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DV: How long does a brisket take on that fire?

RM: Eight hours. I’ve heard of those guys doing eighteen hours, but that’s smoking. We barbecue here. We don’t smoke meat and there’s a difference. It doesn’t always mean its good barbecue just because there’s a smoke ring on it. I’ve had some that’s kinda blah. You’re gonna get good seasoning on mine.

DV: You season these green beans up pretty strong too.

RM: That’s just pepper and garlic powder, then I’ve got another little ingredient to bring it out. Then of course we use butter too.

DV: I had this pork chop special today. Are there other specials during the week?

RM: Just that one. We’re working on some things. Have you ever had cowboy stew? We cook that at the family reunions. It’d be a fight if we didn’t have it.

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DV: What in the cowboy stew?

RM: It’s tripas, but you’ve got to leave the marrow in there. The marrow’s your flavor. Then you do hearts, kidneys, and two briskets.

DV: I’ve heard that called son-of-a-b—- stew.

RM: Probably. Those cowboys used to kill a calf and they’d throw everything in there. We omit some of it, but people around town ask about it. They want some of that. That’s some good eating.

DV: Do you ever get around to the rest of the state and eat barbecue?

RM: We’re married to this place, so it’s hard. I want to go to that Texas Monthly barbecue festival in Austin. I went to the Houston Barbecue Fest this year.

DV: You made it into the Top 50 last year, so did that do anything to change your business?

RM: It brought some folks in. A lady called me from Virginia and said she’d stop by because she saw me on the Top 50. They hear about us from all over the country, and a lot of guys from Texas too. They tell us to keep it up.

DV: It’s easy to say, but it’s hard to do from day to day.

RM: It’s rough. People think it’ll be exactly the same every day, but sometimes you get a brisket that’s a little funky. Sometimes you have one of those days where it’s not great, and you can’t help it.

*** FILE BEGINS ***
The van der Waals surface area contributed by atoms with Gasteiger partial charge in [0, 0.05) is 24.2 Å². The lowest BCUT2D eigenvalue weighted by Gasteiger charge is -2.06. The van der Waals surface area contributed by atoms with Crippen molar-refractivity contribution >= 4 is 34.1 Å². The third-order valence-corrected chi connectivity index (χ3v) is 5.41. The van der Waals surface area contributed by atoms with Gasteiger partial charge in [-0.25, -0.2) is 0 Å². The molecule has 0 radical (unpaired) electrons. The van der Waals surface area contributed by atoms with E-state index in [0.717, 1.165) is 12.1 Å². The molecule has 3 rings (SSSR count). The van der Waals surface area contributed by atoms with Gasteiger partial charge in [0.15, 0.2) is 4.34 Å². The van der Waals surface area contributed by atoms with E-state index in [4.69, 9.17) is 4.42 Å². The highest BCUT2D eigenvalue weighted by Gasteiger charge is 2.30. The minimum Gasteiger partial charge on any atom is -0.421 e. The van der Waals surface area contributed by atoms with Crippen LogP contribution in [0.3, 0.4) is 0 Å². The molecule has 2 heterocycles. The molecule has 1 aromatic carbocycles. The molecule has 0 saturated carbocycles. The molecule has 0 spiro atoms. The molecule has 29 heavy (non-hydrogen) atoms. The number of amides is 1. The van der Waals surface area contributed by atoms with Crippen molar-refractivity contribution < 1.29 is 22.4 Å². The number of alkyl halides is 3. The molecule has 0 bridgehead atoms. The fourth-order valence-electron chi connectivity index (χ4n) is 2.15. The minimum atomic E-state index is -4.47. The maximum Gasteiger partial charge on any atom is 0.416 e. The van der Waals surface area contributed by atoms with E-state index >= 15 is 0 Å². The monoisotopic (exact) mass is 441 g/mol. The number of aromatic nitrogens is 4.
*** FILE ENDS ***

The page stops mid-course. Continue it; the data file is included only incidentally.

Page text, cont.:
DV: Does the direct heat cooking help at all when the weather changes. The wind and weather can really affect the temperature of a smoker, but do those hot cookers have the same problem?

RM: Sure. Those pits act crazy when the wind’s blowing. Those coals will also burn really fast in that firebox. That’s why I use mesquite and live oak. I prefer those two woods. They make a good hot fire.

DV: That good hot fire can also be dangerous with that fat dripping down. Have you had any flare-ups or fires?

RM: We’ve had some, but nothing burned down. We’ve got a hose back there, but I tell those guys “never lift it up.” If you see a gap, shoot that water there. The inspectors come in and look at the pits. They say “Ricky, don’t clean them for us. That’s your flavor on there.” I really appreciate that. We scrape it off now and then, but you’ve got to have a little ugly on it.

DV: You’re building that seasoning for the next generation.

RM: I’ve got a nephew who I want to jump in on this. It’s fun, but it’s work. It’s harder since we made Texas Monthly because we’re trying to be more consistent. People expect a little more from you.

DV: Maybe you need a vacation.

RM: We took a cruise in February so we closed for a week. We don’t leave this place open if one of us isn’t here. If my body’s on vacation, my mind’s on vacation too. We make pretty good money too, so it’s not gonna kill me. I pay my employees every week.

DV: I was so happy to find this place in this area of the state. Everything was great today, so I appreciate you keeping the quality up. Just keeping putting out that good food so I don’t get any complaints.

RM: [Laughing] I hear you.

DV: You talked about the next generation, but do you still have the energy to keep going?

RM: We’re good right now. We’ve got a couple of them in here seasoning meat. They don’t know much about the cooking yet. I think that fire’s a little hot, but it sure was hot to us too. You’ve got to pay attention.